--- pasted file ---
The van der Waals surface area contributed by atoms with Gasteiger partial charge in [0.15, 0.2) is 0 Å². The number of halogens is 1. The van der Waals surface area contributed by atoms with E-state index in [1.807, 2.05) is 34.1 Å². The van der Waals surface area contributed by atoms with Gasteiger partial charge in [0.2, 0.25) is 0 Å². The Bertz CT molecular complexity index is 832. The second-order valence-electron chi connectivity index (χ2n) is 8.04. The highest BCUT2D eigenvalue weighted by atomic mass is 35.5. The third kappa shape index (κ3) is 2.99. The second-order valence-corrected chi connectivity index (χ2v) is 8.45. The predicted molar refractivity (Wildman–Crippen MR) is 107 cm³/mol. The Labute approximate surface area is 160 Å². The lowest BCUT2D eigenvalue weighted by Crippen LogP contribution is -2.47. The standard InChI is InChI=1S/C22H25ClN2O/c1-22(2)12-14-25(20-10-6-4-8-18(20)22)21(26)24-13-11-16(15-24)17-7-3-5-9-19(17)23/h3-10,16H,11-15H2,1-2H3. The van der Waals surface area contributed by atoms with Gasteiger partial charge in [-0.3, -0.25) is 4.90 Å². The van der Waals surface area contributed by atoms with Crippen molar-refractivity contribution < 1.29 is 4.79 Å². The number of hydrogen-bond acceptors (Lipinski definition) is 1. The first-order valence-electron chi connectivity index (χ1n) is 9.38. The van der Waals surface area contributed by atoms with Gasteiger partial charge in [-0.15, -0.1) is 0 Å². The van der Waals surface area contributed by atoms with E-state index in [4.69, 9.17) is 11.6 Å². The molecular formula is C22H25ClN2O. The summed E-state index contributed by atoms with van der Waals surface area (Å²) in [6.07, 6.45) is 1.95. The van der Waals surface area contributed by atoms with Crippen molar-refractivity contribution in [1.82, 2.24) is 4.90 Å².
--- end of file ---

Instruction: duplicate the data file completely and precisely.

The van der Waals surface area contributed by atoms with Gasteiger partial charge in [0.15, 0.2) is 0 Å². The number of halogens is 1. The van der Waals surface area contributed by atoms with E-state index in [1.807, 2.05) is 34.1 Å². The van der Waals surface area contributed by atoms with Gasteiger partial charge in [0.2, 0.25) is 0 Å². The Bertz CT molecular complexity index is 832. The second-order valence-electron chi connectivity index (χ2n) is 8.04. The highest BCUT2D eigenvalue weighted by atomic mass is 35.5. The third kappa shape index (κ3) is 2.99. The second-order valence-corrected chi connectivity index (χ2v) is 8.45. The predicted molar refractivity (Wildman–Crippen MR) is 107 cm³/mol. The Labute approximate surface area is 160 Å². The lowest BCUT2D eigenvalue weighted by Crippen LogP contribution is -2.47. The standard InChI is InChI=1S/C22H25ClN2O/c1-22(2)12-14-25(20-10-6-4-8-18(20)22)21(26)24-13-11-16(15-24)17-7-3-5-9-19(17)23/h3-10,16H,11-15H2,1-2H3. The van der Waals surface area contributed by atoms with Gasteiger partial charge in [-0.3, -0.25) is 4.90 Å². The van der Waals surface area contributed by atoms with Crippen molar-refractivity contribution < 1.29 is 4.79 Å². The number of hydrogen-bond acceptors (Lipinski definition) is 1. The first-order valence-electron chi connectivity index (χ1n) is 9.38. The van der Waals surface area contributed by atoms with Gasteiger partial charge in [-0.15, -0.1) is 0 Å². The van der Waals surface area contributed by atoms with E-state index in [4.69, 9.17) is 11.6 Å². The molecular formula is C22H25ClN2O. The summed E-state index contributed by atoms with van der Waals surface area (Å²) in [6.07, 6.45) is 1.95. The van der Waals surface area contributed by atoms with Crippen molar-refractivity contribution in [1.82, 2.24) is 4.90 Å².